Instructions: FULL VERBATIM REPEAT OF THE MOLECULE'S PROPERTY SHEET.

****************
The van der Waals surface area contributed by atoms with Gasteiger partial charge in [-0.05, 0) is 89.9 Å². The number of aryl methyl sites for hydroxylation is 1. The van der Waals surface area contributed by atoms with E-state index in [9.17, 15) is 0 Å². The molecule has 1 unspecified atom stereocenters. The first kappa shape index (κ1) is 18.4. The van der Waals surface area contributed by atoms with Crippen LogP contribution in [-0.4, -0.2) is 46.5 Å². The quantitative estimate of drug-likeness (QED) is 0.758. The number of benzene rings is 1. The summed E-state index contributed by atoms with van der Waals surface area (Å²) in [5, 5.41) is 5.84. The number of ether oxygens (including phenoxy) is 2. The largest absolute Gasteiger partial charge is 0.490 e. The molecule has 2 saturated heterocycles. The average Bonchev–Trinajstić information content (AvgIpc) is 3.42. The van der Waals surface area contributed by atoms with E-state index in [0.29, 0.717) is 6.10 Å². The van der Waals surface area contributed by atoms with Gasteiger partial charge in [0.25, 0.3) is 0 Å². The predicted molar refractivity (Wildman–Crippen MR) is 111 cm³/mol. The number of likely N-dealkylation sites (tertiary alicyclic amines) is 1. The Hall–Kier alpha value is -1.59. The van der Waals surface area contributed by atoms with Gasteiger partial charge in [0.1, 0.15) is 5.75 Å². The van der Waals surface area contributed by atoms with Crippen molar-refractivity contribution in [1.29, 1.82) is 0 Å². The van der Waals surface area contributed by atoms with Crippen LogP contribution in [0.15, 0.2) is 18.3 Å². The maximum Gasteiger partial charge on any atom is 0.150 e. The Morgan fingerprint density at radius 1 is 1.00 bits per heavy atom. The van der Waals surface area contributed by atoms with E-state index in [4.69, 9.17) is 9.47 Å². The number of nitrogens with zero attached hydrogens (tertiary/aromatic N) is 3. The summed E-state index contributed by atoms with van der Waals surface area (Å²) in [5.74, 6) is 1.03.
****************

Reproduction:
The van der Waals surface area contributed by atoms with Gasteiger partial charge in [-0.05, 0) is 89.9 Å². The number of aryl methyl sites for hydroxylation is 1. The van der Waals surface area contributed by atoms with E-state index in [9.17, 15) is 0 Å². The molecule has 1 unspecified atom stereocenters. The first kappa shape index (κ1) is 18.4. The van der Waals surface area contributed by atoms with Crippen LogP contribution in [-0.4, -0.2) is 46.5 Å². The quantitative estimate of drug-likeness (QED) is 0.758. The number of benzene rings is 1. The summed E-state index contributed by atoms with van der Waals surface area (Å²) in [5, 5.41) is 5.84. The number of ether oxygens (including phenoxy) is 2. The largest absolute Gasteiger partial charge is 0.490 e. The molecule has 2 saturated heterocycles. The average Bonchev–Trinajstić information content (AvgIpc) is 3.42. The van der Waals surface area contributed by atoms with E-state index in [0.29, 0.717) is 6.10 Å². The van der Waals surface area contributed by atoms with Gasteiger partial charge in [0.25, 0.3) is 0 Å². The predicted molar refractivity (Wildman–Crippen MR) is 111 cm³/mol. The number of likely N-dealkylation sites (tertiary alicyclic amines) is 1. The Hall–Kier alpha value is -1.59. The van der Waals surface area contributed by atoms with Gasteiger partial charge in [0.1, 0.15) is 5.75 Å². The van der Waals surface area contributed by atoms with Crippen molar-refractivity contribution in [1.29, 1.82) is 0 Å². The van der Waals surface area contributed by atoms with Crippen LogP contribution in [0.15, 0.2) is 18.3 Å². The maximum Gasteiger partial charge on any atom is 0.150 e. The Morgan fingerprint density at radius 1 is 1.00 bits per heavy atom. The van der Waals surface area contributed by atoms with E-state index in [4.69, 9.17) is 9.47 Å². The number of nitrogens with zero attached hydrogens (tertiary/aromatic N) is 3. The summed E-state index contributed by atoms with van der Waals surface area (Å²) in [5.74, 6) is 1.03.